“By having the eyes of your heart flooded with light, so that you can know and understand the hope to which He has called you, and how rich is His glorious inheritance in the saints (His set-apart ones)” (Ephesians 1:18 AMP).
To curse, as in the 20/20 scripture above (interesting that God named the ability to see clearly by giving us that numbered verse, isn’t it?), means to take lightly; to treat as worthless; to treat contemptuously; to curse. Under the Mosaic Law this brought a death penalty (Ex. 21:17; Lev 20:9; Deut. 27:16).
This was indeed severe, but today, rather than experience physical harm or death (praise the Lord!), we’ve cursed ourselves with sicknesses, a shortened life, embattled relationships, job loss, devastated finances, etc. The sad thing is this happens to good people, people who shouldn’t be experiencing such things, but dishonoring parents brings hardship and trials that are inexplicable.
This is not to say some of these things are just part of living and life, but in many cases they are the result of dishonor and judgments made against parents. One Christian author says dishonoring parents is the number one reason for most difficulties in life! I think you agree that’s a mouthful!
In the New Testament we find the same commandment as in the above Old Testament references with two promises – that you may live long and prosper.
“Children, obey your parents in the Lord [as His representatives], for this is just and right. 2 Honor (esteem and value as precious) your father and your mother—this is the first commandment with a promise—3 That all may be well with you and that you may live long on the earth” (Eph. 6:1-3 Amp).
How we see God
In every way we have judged our parents, to that degree, our view of God is distorted. In other words, we see through a bad pair of spectacles. This is not to say all of them are honorable, but judging is something we can choose not to do through God’s power and grace.
“The eye is the lamp of the body. So if your eye is sound, your entire body will be full of light. But if your eye is unsound, your whole body will be full of darkness. If then the very light in you [your [r]conscience] is darkened, how dense is that darkness!” (Matt. 6:23-24 Amp).
I once worked for an eye bank. Eye banks specialize in extracting a donor’s cornea and providing it to surgeons for transplantation in a patient’s eye who is experiencing very poor sight or even blindness. A cornea is often referred to as “the window of the eye” because it allows light to enter the eye to be ultimately refracted by the retina that sends signals to the brain so we can see. From an ophthalmological point of view, you can see how necessary it is for the cornea to receive proper light to enact the process described here. A bad cornea equals a distorted view of life or no view at all!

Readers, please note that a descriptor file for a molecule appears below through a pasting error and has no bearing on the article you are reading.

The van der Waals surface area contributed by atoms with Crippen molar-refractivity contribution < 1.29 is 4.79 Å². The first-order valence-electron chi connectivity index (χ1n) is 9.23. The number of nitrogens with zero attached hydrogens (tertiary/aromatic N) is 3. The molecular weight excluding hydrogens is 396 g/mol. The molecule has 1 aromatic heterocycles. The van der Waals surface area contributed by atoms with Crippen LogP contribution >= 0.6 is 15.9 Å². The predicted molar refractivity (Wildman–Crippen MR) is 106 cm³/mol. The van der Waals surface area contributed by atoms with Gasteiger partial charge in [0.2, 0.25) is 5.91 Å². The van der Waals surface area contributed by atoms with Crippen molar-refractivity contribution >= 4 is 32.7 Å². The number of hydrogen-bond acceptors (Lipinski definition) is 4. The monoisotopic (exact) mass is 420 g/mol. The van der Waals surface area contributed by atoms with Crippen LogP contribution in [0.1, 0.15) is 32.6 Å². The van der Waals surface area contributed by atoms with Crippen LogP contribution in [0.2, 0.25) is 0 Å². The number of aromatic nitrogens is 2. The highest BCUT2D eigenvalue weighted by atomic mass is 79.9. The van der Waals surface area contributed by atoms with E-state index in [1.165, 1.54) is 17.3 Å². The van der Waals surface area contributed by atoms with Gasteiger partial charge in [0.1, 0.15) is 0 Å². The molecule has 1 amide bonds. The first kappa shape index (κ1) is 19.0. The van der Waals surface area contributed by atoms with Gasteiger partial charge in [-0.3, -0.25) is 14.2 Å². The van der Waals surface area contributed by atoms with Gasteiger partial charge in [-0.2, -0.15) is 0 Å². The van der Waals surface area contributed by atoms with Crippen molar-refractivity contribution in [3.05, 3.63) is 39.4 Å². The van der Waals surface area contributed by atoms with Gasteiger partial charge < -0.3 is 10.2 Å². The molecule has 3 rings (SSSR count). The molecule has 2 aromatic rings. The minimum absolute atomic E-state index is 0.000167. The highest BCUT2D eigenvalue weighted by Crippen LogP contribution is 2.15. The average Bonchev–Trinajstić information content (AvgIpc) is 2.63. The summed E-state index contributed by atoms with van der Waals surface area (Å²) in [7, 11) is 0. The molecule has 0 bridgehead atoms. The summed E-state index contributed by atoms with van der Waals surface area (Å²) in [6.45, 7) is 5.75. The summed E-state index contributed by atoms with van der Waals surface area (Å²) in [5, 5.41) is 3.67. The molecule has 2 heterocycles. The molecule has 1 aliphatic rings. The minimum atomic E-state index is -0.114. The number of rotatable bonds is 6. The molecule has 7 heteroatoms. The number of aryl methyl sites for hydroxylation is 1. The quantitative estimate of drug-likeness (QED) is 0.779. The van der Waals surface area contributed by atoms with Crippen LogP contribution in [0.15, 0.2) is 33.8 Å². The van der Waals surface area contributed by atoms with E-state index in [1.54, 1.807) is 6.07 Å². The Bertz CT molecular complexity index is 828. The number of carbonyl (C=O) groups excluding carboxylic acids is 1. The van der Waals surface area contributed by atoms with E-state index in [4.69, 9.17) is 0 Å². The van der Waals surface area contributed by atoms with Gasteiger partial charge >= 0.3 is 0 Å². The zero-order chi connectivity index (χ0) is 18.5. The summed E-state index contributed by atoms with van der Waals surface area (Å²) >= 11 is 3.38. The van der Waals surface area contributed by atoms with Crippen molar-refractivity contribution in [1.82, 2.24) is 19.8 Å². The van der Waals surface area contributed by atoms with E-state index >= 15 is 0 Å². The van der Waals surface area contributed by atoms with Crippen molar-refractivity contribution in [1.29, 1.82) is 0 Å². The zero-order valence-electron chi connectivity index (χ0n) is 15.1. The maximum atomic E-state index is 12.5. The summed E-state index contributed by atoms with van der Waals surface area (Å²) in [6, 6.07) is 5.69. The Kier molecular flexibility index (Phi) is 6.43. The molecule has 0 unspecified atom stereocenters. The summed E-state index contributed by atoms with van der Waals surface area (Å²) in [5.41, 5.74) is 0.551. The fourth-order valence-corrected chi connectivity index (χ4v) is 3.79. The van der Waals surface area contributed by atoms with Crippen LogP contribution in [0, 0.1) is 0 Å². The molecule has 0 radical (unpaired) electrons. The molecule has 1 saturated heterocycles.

In essence, our view of God is reflected by how we have honored or dishonored our parents. Again, some people have had horrendous parents, who don’t deserve honor. However, law is law. As we forgive and give up bitterness and judgments, our view of Father God changes.
God’s bad rap
God very often is seen as angry, vindictive and longing to judge the people of the earth with severity. That’s a very poor picture of who He is. To the contrary, the Father of Lights is a wonderful, loving Father who loves freely and abundantly. Moses once asked God to “show me your glory” (Ex. 34:6). God passed by Moses and described Himself – or His glory – as the following:
“The LORD, the LORD, the compassionate and gracious God, slow to anger, abounding in love and faithfulness…” God the Father is compassionate, gracious, slow to get angry, abounding in love and faithfulness. This doesn’t sound like the God most people envision, but it is who He truly is.
Salvation is first light
When we first come to believe in Jesus, the light of the Holy Spirit is given to us, showing us in greater measure WHO Jesus is. As we advance in our maturity in both knowledge and experience, even greater light should illuminate our being, bringing us closer and closer to God the Father UNLESS we’ve made those parental judgments! If we’re cursed in the respect mentioned earlier, our eyes are dimmed, and our image of The Father is obscured.
What to do
- Ask God to show you all the ways in which you have judged your parents, especially your father.
- Repent for making these judgments. You may find this extremely difficult, but do it, anyway.
- Forgive your parents/father, and release them from any “debt” they owe you. You want to wipe the slate clean.
- Ask Jesus to take you to His Father, revealing all He truly is to you – your real father!
- If you’re a guy who’s failed at being a good father to your children, repent of this and begin to ask God to show you how to be the father you need to be.
Your earthly father isn’t your true father (somebody said “thank God!”), but we can experience a greater depth of understanding and appreciating our Heavenly Father by dealing with that earthly one. Believe me, I’ve seen this happen countless times, and I’m sorry, but you don’t get to be the exception –LOL!
Joseph Beckham is the author of Deeper Water for Thirsty Souls http://amzn.com/1493781286